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Accountability will make Nigeria work again

By Emmanuel Okoroafor
04 April 2021   |   2:58 am
To make Nigeria work again will not depend on the choice of candidates for President, Governors, Senators, House of Representatives, the usual politicos, but rather on public office holders

To make Nigeria work again will not depend on the choice of candidates for President, Governors, Senators, House of Representatives, the usual politicos, but rather on public office holders that accept accountability for their offices. Not a few members of the elite care about the characters of our public officers. They go to any length to get their candidates to get into public offices. They follow it up by securing “jobs for the boys and girls” that made it happen. That is the reason for the carnage of impunity, looting of the treasury and reckless unaccountability that pervade every level of government in this country. This has been the case for so long. And the rest of us Nigerians can only look on helplessly and wonder why the country is not working, why things keep going from bad to worse. No one seems to have an answer to how to make Nigeria work again to become a country every one of us will be proud of.

Some consider setting up businesses, private schools and universities, private medical clinics and hospitals, as worthy contributions, and answers to the ills of Nigeria. Yes, they are notable patriotic contributions, but one must not forget that such contributions are hardly novelties: many in the past had done the same, and some still do. But their best efforts and worthy contributions did not advance Nigeria in any way; rather the country has been on the path of regression from its colonial epoch. 

In Lion King, the vultures repeatedly asked one another: “What are we gonna do, what are we gonna do?” Such is the predicament of Nigerians, notably the educated class. Most Nigerians are so fed up with hearing or reading about the country´s ills that on social media platforms, they tell their compatriots to stop complaining, stop whinnying and do something about it instead. Sadly, most people seem not to know what to do. They have no idea where to start from.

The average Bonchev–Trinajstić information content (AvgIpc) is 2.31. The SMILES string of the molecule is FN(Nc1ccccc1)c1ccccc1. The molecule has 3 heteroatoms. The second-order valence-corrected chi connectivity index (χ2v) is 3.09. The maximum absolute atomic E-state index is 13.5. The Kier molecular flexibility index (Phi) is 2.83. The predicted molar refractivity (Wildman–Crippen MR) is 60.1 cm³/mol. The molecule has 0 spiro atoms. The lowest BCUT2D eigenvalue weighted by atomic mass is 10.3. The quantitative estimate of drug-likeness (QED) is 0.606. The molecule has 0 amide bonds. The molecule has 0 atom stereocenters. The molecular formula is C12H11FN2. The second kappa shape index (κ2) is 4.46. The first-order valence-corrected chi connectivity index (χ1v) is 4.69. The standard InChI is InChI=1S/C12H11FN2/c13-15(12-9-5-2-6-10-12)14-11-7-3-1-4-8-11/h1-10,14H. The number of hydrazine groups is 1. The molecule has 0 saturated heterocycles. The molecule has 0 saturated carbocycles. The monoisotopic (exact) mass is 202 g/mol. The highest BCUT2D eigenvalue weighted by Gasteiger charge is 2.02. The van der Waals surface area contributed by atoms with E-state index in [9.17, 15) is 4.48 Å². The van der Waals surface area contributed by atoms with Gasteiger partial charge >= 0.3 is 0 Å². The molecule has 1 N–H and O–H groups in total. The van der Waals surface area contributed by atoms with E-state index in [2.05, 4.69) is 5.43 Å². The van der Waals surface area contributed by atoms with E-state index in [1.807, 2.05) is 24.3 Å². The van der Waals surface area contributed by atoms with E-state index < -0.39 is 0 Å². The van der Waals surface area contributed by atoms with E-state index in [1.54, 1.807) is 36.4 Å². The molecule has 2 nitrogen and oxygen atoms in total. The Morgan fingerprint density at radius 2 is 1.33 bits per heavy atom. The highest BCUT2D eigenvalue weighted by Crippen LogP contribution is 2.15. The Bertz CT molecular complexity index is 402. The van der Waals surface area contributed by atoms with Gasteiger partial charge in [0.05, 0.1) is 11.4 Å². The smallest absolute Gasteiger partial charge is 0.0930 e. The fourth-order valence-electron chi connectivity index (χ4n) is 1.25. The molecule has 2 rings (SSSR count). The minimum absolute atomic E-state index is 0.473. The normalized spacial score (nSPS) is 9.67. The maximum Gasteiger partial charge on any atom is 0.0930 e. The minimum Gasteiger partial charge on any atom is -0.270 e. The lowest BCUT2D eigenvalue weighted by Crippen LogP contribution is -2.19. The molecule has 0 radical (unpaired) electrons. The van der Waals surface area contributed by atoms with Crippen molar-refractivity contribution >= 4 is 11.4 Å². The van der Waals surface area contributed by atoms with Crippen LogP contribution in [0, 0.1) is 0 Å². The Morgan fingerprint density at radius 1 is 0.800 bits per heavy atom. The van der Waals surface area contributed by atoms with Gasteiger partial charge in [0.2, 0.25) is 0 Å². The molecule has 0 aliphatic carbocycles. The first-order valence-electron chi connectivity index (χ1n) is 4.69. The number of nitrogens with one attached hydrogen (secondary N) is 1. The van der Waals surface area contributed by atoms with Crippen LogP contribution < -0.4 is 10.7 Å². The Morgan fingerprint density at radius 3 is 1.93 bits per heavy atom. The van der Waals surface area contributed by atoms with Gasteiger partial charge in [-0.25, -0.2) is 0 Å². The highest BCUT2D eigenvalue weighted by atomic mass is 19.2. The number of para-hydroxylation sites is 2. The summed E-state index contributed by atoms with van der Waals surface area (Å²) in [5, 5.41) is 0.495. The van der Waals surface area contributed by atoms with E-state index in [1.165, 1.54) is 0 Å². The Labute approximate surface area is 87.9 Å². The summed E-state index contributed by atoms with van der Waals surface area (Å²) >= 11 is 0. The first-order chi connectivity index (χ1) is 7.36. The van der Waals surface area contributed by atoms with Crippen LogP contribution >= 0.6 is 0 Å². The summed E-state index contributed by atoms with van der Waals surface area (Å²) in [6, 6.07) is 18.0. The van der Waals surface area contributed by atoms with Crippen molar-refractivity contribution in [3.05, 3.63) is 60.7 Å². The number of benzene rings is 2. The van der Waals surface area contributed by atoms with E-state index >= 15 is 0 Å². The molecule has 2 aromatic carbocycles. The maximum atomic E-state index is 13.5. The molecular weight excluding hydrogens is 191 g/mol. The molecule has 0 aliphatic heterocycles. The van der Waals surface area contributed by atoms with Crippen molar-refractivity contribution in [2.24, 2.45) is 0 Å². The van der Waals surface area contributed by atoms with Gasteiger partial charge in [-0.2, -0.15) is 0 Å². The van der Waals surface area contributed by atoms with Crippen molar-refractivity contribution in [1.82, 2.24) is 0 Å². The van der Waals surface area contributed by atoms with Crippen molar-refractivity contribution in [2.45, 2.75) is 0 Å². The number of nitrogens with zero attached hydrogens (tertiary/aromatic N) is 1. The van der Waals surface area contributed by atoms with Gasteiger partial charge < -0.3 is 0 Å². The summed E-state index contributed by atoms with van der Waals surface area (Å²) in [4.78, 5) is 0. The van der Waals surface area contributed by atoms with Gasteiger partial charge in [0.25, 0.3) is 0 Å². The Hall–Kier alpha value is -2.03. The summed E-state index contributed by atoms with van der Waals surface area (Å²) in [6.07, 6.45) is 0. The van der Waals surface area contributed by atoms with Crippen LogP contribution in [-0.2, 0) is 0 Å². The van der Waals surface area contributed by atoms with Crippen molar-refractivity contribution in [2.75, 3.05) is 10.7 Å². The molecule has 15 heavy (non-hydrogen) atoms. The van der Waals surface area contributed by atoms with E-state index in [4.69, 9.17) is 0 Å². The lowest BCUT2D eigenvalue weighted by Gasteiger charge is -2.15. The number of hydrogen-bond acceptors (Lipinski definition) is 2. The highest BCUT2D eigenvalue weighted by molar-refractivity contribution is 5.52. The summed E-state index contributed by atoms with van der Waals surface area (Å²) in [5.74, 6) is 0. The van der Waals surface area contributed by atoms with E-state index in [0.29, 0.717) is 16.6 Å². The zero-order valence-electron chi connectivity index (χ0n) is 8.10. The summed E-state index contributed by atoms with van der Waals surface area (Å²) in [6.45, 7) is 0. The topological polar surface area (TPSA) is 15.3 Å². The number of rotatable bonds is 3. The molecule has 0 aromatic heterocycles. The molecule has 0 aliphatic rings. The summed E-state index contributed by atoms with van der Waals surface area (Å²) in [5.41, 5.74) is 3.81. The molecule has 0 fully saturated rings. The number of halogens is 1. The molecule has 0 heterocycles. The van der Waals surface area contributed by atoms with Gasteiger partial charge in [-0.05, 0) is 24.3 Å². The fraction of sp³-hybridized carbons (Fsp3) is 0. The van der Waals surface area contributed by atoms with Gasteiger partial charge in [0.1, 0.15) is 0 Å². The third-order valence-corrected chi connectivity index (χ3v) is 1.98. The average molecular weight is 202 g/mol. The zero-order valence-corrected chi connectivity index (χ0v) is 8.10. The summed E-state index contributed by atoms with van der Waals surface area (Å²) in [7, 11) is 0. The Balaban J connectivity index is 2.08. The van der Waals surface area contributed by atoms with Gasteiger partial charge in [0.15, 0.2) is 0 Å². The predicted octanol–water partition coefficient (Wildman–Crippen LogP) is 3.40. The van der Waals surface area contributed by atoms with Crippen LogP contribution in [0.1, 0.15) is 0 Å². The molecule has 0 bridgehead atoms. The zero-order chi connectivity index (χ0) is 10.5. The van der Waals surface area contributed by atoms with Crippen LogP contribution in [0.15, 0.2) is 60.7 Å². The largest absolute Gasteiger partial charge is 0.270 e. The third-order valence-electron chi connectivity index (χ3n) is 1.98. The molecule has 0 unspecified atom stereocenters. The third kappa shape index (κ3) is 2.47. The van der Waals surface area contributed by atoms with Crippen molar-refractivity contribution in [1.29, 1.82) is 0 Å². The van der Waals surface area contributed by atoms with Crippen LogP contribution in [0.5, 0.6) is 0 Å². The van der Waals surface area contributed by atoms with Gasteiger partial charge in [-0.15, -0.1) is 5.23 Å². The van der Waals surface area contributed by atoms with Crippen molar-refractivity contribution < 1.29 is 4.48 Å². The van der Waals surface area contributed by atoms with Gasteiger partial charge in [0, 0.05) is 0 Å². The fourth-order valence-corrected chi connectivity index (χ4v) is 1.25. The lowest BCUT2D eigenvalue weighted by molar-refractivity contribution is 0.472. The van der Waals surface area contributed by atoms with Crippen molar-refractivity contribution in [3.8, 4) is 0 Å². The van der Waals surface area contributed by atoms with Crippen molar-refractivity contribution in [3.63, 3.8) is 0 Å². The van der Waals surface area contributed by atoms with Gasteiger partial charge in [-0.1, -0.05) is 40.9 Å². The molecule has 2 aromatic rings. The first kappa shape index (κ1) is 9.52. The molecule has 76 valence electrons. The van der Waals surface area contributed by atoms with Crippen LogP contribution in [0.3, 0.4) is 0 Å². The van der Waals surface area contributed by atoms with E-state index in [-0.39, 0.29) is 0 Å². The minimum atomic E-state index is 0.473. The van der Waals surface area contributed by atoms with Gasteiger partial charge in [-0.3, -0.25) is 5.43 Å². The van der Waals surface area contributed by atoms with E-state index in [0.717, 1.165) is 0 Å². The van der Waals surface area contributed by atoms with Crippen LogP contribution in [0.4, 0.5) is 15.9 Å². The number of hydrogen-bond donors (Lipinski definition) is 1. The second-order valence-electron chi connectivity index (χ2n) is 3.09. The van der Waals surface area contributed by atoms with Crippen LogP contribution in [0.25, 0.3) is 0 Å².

The starting point is recognising and accepting that Nigeria’s major malady is a lack of accountability in every sphere of the country’s life; acknowledging that it is the absence of accountability that breeds and reinforces all manners of ills and malfeasance in Nigeria, that is the starting point. 

Accountability is the ability and/or duty to report (or give an account of) events, tasks, and experiences. Accountability is the sine qua non for a functional organization or society. Without it, it is difficult to get people to take ownership of their actions. Where it is lacking, impunity reigns, because people will not face any consequence for their action or inaction. In business, organisations that follow the principles of accountability―transparency, participation, evaluation, and feedback―tend to be more successful.

Accountability lies at the heart of democratic government. Strong accountability matters―when it works, it benefits everyone. It enables people to know how the government is doing, and how to gain redress when things go wrong. It ensures that public officers and servants are acting in the interests of the people they serve. Thus, it increases the trustworthiness and legitimacy of the State in the eyes of the public. And it does improve governance, by generating incentives for responsible individuals to act in the interest of the public. Sometimes, this means that ‘heads must roll’ following a major failure. It is needless to say that a healthy system of accountability promotes improvements in how government works.